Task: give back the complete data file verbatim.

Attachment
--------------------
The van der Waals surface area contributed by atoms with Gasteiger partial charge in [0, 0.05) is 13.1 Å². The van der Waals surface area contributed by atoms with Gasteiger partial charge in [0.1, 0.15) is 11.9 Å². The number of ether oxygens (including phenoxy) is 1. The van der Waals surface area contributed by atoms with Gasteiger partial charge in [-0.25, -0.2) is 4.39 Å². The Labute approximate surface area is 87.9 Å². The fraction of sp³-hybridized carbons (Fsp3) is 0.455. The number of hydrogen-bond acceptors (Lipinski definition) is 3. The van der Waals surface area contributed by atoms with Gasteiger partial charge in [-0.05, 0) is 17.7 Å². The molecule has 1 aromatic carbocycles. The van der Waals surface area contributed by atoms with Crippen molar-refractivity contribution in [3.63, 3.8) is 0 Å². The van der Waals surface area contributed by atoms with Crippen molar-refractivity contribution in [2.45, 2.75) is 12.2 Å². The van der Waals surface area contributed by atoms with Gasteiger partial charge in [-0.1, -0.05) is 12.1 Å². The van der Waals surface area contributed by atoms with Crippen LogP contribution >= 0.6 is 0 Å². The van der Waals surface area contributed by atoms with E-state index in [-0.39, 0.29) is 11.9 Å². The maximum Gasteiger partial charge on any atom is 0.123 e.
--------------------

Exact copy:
The van der Waals surface area contributed by atoms with Gasteiger partial charge in [0, 0.05) is 13.1 Å². The van der Waals surface area contributed by atoms with Gasteiger partial charge in [0.1, 0.15) is 11.9 Å². The number of ether oxygens (including phenoxy) is 1. The van der Waals surface area contributed by atoms with Gasteiger partial charge in [-0.25, -0.2) is 4.39 Å². The Labute approximate surface area is 87.9 Å². The fraction of sp³-hybridized carbons (Fsp3) is 0.455. The number of hydrogen-bond acceptors (Lipinski definition) is 3. The van der Waals surface area contributed by atoms with Gasteiger partial charge in [-0.05, 0) is 17.7 Å². The molecule has 1 aromatic carbocycles. The van der Waals surface area contributed by atoms with Crippen molar-refractivity contribution in [3.63, 3.8) is 0 Å². The van der Waals surface area contributed by atoms with Crippen molar-refractivity contribution in [2.45, 2.75) is 12.2 Å². The van der Waals surface area contributed by atoms with Gasteiger partial charge in [-0.1, -0.05) is 12.1 Å². The van der Waals surface area contributed by atoms with Crippen LogP contribution >= 0.6 is 0 Å². The van der Waals surface area contributed by atoms with E-state index in [-0.39, 0.29) is 11.9 Å². The maximum Gasteiger partial charge on any atom is 0.123 e.